Saturday, September 09, 2017

The ECG and future heart failure risk

Background Several markers detected on the routine 12‐lead ECG are associated with future heart failure events. We examined whether these markers are able to separate the risk of heart failure with reduced ejection fraction (HFrEF) from heart failure with preserved ejection fraction (HFpEF).

Methods and Results We analyzed data of 6664 participants (53% female; mean age 62±10 years) from MESA (Multi‐Ethnic Study of Atherosclerosis) who were free of cardiovascular disease at baseline (2000–2002). A competing risks analysis was used to compare the association of several baseline ECG predictors with HFrEF and HFpEF detected during a median follow‐up of 12.1 years. A total of 127 HFrEF and 117 HFpEF events were detected during follow‐up. In a multivariable adjusted model, prolonged QRS duration, delayed intrinsicoid deflection, left‐axis deviation, right‐axis deviation, prolonged QT interval, abnormal QRS‐T axis, left ventricular hypertrophy, ST/T‐wave abnormalities, and left bundle‐branch block were associated with HFrEF. In contrast, higher resting heart rate, abnormal P‐wave axis, and abnormal QRS‐T axis were associated with HFpEF. The risk of HFrEF versus HFpEF was significantly differently for delayed intrinsicoid deflection (hazard ratio: 4.90 [95% confidence interval (CI), 2.77–8.68] versus 0.94 [95% CI, 0.29–2.97]; comparison P=0.013), prolonged QT interval (hazard ratio: 2.39 [95% CI, 1.55–3.68] versus 0.52 [95% CI, 0.23–1.19]; comparison P less than 0.001), and ST/T‐wave abnormalities (hazard ratio: 2.47 [95% CI, 1.69–3.62] versus 1.13 [95% CI, 0.72–1.77]; comparison P=0.0093).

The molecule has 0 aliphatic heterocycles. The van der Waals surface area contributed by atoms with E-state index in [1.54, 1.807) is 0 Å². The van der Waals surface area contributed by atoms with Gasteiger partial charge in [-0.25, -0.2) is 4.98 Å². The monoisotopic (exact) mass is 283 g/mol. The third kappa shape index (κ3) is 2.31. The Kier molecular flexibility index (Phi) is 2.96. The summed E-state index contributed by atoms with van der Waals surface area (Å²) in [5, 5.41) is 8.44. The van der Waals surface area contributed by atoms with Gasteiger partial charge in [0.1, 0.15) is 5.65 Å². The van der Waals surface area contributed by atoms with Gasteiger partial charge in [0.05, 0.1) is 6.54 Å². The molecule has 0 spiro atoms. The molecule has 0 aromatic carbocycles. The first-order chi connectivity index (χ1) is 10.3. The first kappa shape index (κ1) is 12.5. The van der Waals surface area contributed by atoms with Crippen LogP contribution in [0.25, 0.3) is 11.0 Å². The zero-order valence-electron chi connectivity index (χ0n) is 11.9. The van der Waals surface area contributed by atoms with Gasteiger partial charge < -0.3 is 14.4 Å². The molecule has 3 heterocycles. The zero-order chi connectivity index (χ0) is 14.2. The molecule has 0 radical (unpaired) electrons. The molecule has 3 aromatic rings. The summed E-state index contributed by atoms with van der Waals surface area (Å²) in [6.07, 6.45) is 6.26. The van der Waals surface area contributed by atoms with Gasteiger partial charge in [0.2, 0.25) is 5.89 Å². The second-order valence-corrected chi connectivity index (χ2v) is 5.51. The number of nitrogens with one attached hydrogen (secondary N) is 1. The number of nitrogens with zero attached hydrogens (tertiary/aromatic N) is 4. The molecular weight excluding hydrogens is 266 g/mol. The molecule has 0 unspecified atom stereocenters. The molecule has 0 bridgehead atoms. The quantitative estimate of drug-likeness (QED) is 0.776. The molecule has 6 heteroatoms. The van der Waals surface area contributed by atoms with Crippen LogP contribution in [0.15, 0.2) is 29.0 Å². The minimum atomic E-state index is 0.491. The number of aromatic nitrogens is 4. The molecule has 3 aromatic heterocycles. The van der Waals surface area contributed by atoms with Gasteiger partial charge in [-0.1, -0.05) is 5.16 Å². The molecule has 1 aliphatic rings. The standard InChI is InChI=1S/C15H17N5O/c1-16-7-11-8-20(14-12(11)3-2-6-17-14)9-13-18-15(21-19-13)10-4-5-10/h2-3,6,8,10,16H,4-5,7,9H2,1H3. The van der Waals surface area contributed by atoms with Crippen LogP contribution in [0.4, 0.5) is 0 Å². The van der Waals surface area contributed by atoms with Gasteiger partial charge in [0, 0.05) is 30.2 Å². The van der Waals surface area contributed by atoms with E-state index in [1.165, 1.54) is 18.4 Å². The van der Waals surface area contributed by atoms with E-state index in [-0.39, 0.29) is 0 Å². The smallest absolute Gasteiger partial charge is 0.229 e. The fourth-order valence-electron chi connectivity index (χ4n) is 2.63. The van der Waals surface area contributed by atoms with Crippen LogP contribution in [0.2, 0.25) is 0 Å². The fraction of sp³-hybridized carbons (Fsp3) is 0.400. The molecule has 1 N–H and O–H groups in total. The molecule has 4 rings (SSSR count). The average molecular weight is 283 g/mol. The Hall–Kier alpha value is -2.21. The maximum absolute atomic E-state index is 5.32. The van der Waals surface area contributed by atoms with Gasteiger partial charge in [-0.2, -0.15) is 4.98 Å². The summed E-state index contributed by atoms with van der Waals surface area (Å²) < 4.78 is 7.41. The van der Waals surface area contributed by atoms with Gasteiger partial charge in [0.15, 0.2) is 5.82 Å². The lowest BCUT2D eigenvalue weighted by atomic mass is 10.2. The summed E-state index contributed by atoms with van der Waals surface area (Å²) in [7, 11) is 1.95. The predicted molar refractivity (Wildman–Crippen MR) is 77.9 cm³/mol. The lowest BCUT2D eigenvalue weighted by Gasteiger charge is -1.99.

Conclusions Markers of ventricular repolarization and delayed ventricular activation are able to distinguish between the future risk of HFrEF and HFpEF. These findings suggest a role for ECG markers in the personalized risk assessment of heart failure subtypes.

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